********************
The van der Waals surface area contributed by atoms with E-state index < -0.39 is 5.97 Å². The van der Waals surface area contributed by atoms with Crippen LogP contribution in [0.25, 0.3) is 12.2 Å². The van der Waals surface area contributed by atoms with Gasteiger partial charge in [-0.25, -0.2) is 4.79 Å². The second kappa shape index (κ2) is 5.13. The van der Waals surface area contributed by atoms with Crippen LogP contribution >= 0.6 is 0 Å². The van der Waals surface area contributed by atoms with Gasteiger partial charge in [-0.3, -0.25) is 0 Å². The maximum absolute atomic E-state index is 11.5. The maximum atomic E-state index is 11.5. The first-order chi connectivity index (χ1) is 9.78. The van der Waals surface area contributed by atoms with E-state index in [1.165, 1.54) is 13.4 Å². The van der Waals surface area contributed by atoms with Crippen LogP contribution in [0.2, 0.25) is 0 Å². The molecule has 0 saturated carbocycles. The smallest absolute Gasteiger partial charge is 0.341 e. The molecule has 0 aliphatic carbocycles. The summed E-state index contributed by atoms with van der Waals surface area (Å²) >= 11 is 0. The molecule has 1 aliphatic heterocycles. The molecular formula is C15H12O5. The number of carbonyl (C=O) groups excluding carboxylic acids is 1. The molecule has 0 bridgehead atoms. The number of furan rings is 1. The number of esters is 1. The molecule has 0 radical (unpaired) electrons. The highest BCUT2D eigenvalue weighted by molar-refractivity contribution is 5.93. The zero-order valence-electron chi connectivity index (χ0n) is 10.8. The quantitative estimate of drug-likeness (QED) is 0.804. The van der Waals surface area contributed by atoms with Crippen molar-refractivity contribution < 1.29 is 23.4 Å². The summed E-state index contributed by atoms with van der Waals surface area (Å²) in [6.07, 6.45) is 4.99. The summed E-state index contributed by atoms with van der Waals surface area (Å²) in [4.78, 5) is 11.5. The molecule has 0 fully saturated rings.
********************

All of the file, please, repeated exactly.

The van der Waals surface area contributed by atoms with E-state index < -0.39 is 5.97 Å². The van der Waals surface area contributed by atoms with Crippen LogP contribution in [0.25, 0.3) is 12.2 Å². The van der Waals surface area contributed by atoms with Gasteiger partial charge in [-0.25, -0.2) is 4.79 Å². The second kappa shape index (κ2) is 5.13. The van der Waals surface area contributed by atoms with Crippen LogP contribution >= 0.6 is 0 Å². The van der Waals surface area contributed by atoms with Gasteiger partial charge in [-0.3, -0.25) is 0 Å². The maximum absolute atomic E-state index is 11.5. The maximum atomic E-state index is 11.5. The first-order chi connectivity index (χ1) is 9.78. The van der Waals surface area contributed by atoms with E-state index in [1.165, 1.54) is 13.4 Å². The van der Waals surface area contributed by atoms with Crippen LogP contribution in [0.2, 0.25) is 0 Å². The molecule has 0 saturated carbocycles. The smallest absolute Gasteiger partial charge is 0.341 e. The molecule has 0 aliphatic carbocycles. The summed E-state index contributed by atoms with van der Waals surface area (Å²) >= 11 is 0. The molecule has 1 aliphatic heterocycles. The molecular formula is C15H12O5. The number of carbonyl (C=O) groups excluding carboxylic acids is 1. The molecule has 0 bridgehead atoms. The number of furan rings is 1. The number of esters is 1. The molecule has 0 radical (unpaired) electrons. The highest BCUT2D eigenvalue weighted by molar-refractivity contribution is 5.93. The zero-order valence-electron chi connectivity index (χ0n) is 10.8. The quantitative estimate of drug-likeness (QED) is 0.804. The van der Waals surface area contributed by atoms with Crippen molar-refractivity contribution < 1.29 is 23.4 Å². The summed E-state index contributed by atoms with van der Waals surface area (Å²) in [6.07, 6.45) is 4.99. The summed E-state index contributed by atoms with van der Waals surface area (Å²) in [4.78, 5) is 11.5. The molecule has 0 fully saturated rings.